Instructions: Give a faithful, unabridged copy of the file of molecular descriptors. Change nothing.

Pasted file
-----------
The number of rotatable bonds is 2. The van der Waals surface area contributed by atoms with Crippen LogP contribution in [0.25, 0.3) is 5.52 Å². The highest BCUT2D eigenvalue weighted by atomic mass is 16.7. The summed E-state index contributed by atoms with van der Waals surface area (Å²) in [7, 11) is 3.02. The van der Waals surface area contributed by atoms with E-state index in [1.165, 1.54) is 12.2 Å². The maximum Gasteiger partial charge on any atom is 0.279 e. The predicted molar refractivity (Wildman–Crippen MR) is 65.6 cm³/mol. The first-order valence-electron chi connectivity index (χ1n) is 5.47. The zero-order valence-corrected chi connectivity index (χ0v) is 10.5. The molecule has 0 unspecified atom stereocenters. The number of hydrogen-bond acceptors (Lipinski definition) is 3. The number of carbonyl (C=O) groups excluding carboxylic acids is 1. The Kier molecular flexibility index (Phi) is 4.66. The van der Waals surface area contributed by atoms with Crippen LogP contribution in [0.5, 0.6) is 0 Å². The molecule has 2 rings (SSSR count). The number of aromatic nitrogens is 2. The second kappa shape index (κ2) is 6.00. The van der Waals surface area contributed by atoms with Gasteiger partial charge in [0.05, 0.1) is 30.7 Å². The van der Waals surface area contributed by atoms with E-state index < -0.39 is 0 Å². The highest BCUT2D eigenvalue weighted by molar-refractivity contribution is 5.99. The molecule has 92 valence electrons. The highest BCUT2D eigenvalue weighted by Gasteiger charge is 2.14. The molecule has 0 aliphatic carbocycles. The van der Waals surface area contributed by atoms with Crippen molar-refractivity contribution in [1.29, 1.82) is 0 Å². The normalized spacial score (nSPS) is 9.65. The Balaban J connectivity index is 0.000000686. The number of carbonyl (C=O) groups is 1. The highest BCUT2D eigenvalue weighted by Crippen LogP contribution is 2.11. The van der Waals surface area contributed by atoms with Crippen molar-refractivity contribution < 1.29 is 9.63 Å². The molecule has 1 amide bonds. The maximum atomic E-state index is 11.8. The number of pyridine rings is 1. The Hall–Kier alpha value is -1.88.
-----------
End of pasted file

The number of rotatable bonds is 2. The van der Waals surface area contributed by atoms with Crippen LogP contribution in [0.25, 0.3) is 5.52 Å². The highest BCUT2D eigenvalue weighted by atomic mass is 16.7. The summed E-state index contributed by atoms with van der Waals surface area (Å²) in [7, 11) is 3.02. The van der Waals surface area contributed by atoms with E-state index in [1.165, 1.54) is 12.2 Å². The maximum Gasteiger partial charge on any atom is 0.279 e. The predicted molar refractivity (Wildman–Crippen MR) is 65.6 cm³/mol. The first-order valence-electron chi connectivity index (χ1n) is 5.47. The zero-order valence-corrected chi connectivity index (χ0v) is 10.5. The molecule has 0 unspecified atom stereocenters. The number of hydrogen-bond acceptors (Lipinski definition) is 3. The number of carbonyl (C=O) groups excluding carboxylic acids is 1. The Kier molecular flexibility index (Phi) is 4.66. The van der Waals surface area contributed by atoms with Crippen LogP contribution in [0.5, 0.6) is 0 Å². The molecule has 2 rings (SSSR count). The number of aromatic nitrogens is 2. The second kappa shape index (κ2) is 6.00. The van der Waals surface area contributed by atoms with Gasteiger partial charge in [0.05, 0.1) is 30.7 Å². The van der Waals surface area contributed by atoms with E-state index < -0.39 is 0 Å². The highest BCUT2D eigenvalue weighted by molar-refractivity contribution is 5.99. The molecule has 92 valence electrons. The highest BCUT2D eigenvalue weighted by Gasteiger charge is 2.14. The molecule has 0 aliphatic carbocycles. The van der Waals surface area contributed by atoms with Crippen molar-refractivity contribution in [1.29, 1.82) is 0 Å². The normalized spacial score (nSPS) is 9.65. The Balaban J connectivity index is 0.000000686. The number of carbonyl (C=O) groups is 1. The highest BCUT2D eigenvalue weighted by Crippen LogP contribution is 2.11. The van der Waals surface area contributed by atoms with Crippen molar-refractivity contribution < 1.29 is 9.63 Å². The molecule has 1 amide bonds. The maximum atomic E-state index is 11.8. The number of pyridine rings is 1. The Hall–Kier alpha value is -1.88.